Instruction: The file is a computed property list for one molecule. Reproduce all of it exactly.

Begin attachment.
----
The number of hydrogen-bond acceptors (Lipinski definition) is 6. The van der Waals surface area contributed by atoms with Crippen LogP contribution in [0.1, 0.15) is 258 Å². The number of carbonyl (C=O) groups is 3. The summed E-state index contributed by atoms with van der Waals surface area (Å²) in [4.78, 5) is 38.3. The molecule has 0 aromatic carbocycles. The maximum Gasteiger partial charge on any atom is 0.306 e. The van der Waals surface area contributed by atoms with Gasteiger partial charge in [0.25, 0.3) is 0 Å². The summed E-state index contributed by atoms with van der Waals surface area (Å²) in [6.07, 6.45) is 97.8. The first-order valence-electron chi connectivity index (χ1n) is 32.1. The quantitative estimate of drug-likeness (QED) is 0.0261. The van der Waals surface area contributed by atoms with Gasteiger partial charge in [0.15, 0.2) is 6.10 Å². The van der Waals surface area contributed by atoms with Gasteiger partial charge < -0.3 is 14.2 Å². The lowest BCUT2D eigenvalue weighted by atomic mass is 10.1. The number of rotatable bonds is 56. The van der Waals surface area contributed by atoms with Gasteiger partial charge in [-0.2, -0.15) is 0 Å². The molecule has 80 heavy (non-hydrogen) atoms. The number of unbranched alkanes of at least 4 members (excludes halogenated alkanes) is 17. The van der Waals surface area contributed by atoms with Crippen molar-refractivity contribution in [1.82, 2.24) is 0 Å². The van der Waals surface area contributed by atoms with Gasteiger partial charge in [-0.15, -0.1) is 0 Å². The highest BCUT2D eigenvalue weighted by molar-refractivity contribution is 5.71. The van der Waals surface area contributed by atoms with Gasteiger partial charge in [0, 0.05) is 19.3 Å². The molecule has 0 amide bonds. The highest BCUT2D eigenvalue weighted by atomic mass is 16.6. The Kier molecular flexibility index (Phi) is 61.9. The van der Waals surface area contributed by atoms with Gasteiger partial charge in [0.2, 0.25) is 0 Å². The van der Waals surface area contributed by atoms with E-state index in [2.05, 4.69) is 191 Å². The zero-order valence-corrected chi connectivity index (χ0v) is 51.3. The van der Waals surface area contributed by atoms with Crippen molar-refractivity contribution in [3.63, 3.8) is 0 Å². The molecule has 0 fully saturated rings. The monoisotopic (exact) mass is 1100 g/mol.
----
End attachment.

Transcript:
The number of hydrogen-bond acceptors (Lipinski definition) is 6. The van der Waals surface area contributed by atoms with Crippen LogP contribution in [0.1, 0.15) is 258 Å². The number of carbonyl (C=O) groups is 3. The summed E-state index contributed by atoms with van der Waals surface area (Å²) in [4.78, 5) is 38.3. The molecule has 0 aromatic carbocycles. The maximum Gasteiger partial charge on any atom is 0.306 e. The van der Waals surface area contributed by atoms with Gasteiger partial charge in [0.25, 0.3) is 0 Å². The summed E-state index contributed by atoms with van der Waals surface area (Å²) in [6.07, 6.45) is 97.8. The first-order valence-electron chi connectivity index (χ1n) is 32.1. The quantitative estimate of drug-likeness (QED) is 0.0261. The van der Waals surface area contributed by atoms with Gasteiger partial charge in [0.15, 0.2) is 6.10 Å². The van der Waals surface area contributed by atoms with Gasteiger partial charge < -0.3 is 14.2 Å². The lowest BCUT2D eigenvalue weighted by atomic mass is 10.1. The number of rotatable bonds is 56. The van der Waals surface area contributed by atoms with Gasteiger partial charge in [-0.2, -0.15) is 0 Å². The molecule has 80 heavy (non-hydrogen) atoms. The number of unbranched alkanes of at least 4 members (excludes halogenated alkanes) is 17. The van der Waals surface area contributed by atoms with Crippen molar-refractivity contribution in [1.82, 2.24) is 0 Å². The van der Waals surface area contributed by atoms with Gasteiger partial charge in [-0.15, -0.1) is 0 Å². The highest BCUT2D eigenvalue weighted by molar-refractivity contribution is 5.71. The van der Waals surface area contributed by atoms with Gasteiger partial charge in [0, 0.05) is 19.3 Å². The molecule has 0 amide bonds. The highest BCUT2D eigenvalue weighted by atomic mass is 16.6. The Kier molecular flexibility index (Phi) is 61.9. The van der Waals surface area contributed by atoms with Gasteiger partial charge in [0.2, 0.25) is 0 Å². The van der Waals surface area contributed by atoms with E-state index in [2.05, 4.69) is 191 Å². The zero-order valence-corrected chi connectivity index (χ0v) is 51.3. The van der Waals surface area contributed by atoms with Crippen molar-refractivity contribution in [3.63, 3.8) is 0 Å². The molecule has 0 fully saturated rings. The monoisotopic (exact) mass is 1100 g/mol.